Turning now to the second argument. The adjudicator had taken legal advice on an aspect of Whitefriars's defence in the first adjudication, however, that defence had been discarded for a new defence in the second adjudication. Whitefriars argued that the adjudicator had failed to deal explicitly with the new defence in the second adjudication and that he had come to the same conclusion on the basis of that undisclosed legal advice. The court rejected this submission on the basis that:

"The mere fact legal advice had been obtained in the first adjudication would not have led the fair-minded informed observer to conclude that there was a real possibility that Mr Biscoe would have approached [the new defence] with a closed mind…if Whitefriars had been genuinely concerned about Mr Biscoe's failure to deal explicitly with it, I would have expected it to ask him to supplement his decision by giving his reasons for rejecting the [new] defence."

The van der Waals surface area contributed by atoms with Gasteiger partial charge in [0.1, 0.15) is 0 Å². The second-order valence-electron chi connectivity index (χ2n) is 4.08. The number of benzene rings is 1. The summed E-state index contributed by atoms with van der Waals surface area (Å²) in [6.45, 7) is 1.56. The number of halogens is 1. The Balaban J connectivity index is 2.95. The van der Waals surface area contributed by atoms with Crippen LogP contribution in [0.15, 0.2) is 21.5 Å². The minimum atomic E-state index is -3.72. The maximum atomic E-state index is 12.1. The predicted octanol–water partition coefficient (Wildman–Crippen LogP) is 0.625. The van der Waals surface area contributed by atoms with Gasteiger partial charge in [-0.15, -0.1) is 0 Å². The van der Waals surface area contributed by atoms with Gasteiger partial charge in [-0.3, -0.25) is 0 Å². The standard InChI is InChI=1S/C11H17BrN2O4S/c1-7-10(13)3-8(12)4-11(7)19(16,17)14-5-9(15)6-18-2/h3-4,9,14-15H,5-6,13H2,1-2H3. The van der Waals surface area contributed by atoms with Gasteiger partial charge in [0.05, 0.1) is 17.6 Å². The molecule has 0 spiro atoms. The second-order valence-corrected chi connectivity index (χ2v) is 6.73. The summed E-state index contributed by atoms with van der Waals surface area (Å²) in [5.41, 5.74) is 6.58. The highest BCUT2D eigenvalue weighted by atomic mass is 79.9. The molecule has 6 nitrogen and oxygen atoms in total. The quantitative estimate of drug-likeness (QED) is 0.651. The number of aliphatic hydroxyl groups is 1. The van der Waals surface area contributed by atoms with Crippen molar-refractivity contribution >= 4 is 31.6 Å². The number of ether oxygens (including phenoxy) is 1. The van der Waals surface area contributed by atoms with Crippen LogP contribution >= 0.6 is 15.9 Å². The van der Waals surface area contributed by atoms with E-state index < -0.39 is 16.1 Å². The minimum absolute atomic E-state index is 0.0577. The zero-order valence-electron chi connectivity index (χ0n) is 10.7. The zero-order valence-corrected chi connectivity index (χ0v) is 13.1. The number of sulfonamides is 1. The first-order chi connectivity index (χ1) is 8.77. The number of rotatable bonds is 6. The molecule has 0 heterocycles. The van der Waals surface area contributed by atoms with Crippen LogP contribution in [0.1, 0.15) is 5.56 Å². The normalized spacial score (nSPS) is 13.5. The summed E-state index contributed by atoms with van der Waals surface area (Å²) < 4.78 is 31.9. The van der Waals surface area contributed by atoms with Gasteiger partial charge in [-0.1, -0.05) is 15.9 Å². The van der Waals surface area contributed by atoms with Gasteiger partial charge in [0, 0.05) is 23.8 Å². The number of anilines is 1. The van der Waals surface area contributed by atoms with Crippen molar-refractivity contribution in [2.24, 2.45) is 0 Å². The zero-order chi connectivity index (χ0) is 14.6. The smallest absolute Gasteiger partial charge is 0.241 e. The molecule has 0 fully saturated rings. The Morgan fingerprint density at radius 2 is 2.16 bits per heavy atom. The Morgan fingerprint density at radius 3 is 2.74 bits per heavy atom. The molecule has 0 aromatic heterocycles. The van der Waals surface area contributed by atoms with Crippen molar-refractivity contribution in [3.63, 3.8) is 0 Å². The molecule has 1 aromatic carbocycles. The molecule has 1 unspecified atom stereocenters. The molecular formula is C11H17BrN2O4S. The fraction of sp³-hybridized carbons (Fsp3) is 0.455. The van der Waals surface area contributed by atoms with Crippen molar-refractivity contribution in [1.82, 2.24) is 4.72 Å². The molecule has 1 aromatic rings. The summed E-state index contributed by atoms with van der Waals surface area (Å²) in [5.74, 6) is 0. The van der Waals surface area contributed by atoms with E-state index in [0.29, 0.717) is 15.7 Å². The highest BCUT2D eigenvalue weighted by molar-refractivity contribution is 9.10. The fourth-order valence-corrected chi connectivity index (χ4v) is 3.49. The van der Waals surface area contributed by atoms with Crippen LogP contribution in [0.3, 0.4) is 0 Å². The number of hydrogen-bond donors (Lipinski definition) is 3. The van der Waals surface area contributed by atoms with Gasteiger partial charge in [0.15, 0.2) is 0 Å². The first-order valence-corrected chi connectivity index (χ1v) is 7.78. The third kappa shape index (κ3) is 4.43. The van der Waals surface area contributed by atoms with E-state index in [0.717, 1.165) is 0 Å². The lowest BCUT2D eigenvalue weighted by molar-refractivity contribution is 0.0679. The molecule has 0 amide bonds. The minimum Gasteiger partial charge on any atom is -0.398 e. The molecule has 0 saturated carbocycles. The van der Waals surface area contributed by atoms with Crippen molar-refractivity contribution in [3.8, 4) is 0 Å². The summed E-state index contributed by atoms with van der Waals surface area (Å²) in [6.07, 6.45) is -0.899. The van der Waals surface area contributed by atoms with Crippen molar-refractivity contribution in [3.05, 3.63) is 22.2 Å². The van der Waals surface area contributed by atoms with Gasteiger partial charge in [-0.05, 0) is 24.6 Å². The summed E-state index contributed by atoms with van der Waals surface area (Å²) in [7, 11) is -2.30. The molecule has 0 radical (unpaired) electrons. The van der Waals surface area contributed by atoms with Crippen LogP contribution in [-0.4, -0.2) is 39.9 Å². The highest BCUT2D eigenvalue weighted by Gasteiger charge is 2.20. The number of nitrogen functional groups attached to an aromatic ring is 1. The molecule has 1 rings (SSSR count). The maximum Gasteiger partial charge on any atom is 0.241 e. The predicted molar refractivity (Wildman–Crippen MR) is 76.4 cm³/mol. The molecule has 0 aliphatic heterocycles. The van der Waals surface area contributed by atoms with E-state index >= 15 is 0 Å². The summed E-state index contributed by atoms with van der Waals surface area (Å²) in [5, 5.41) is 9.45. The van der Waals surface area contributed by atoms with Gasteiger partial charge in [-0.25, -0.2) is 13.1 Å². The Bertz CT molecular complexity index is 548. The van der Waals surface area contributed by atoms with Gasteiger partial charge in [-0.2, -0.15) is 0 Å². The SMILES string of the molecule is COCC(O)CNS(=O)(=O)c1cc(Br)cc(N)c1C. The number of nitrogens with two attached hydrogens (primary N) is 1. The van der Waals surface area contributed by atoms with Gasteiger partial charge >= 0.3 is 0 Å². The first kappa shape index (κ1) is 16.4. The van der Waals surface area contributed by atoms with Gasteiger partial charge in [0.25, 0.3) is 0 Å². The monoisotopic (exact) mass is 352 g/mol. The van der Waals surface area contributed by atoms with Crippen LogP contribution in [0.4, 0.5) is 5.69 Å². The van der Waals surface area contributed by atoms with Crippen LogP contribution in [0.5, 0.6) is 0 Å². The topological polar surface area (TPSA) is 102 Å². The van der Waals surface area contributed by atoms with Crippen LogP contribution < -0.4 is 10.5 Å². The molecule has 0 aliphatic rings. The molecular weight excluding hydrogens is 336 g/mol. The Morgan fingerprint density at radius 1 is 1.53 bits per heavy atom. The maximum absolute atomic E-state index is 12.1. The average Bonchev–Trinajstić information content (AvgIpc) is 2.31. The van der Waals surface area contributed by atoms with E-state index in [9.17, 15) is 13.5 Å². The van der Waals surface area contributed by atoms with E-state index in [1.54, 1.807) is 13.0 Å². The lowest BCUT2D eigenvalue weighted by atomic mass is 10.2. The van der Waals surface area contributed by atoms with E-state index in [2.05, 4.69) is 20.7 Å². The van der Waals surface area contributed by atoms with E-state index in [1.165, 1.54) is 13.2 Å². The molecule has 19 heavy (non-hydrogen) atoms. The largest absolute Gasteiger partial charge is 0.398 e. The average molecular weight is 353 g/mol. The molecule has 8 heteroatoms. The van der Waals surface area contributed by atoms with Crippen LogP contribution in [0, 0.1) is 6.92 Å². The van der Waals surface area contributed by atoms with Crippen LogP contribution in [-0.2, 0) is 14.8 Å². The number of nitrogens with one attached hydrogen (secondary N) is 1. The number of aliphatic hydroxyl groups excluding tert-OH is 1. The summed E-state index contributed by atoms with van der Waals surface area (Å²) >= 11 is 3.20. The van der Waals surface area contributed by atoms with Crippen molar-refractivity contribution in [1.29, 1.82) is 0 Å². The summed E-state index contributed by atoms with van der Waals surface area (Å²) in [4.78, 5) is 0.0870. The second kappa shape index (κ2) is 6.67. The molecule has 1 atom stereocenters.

(Lord Justice Dyson)

The court also had to decide whether or not Mr Biscoe's failure to give the parties an opportunity to comment on the substance of legal advice which he received as to his jurisdiction amounted to a breach of natural justice. The court held it did not, on the basis that Mr Biscoe had notified the parties that he had received legal advice, he had set out the gist of that advice and the parties had made representations on it prior to Mr Biscoe accepting jurisdiction.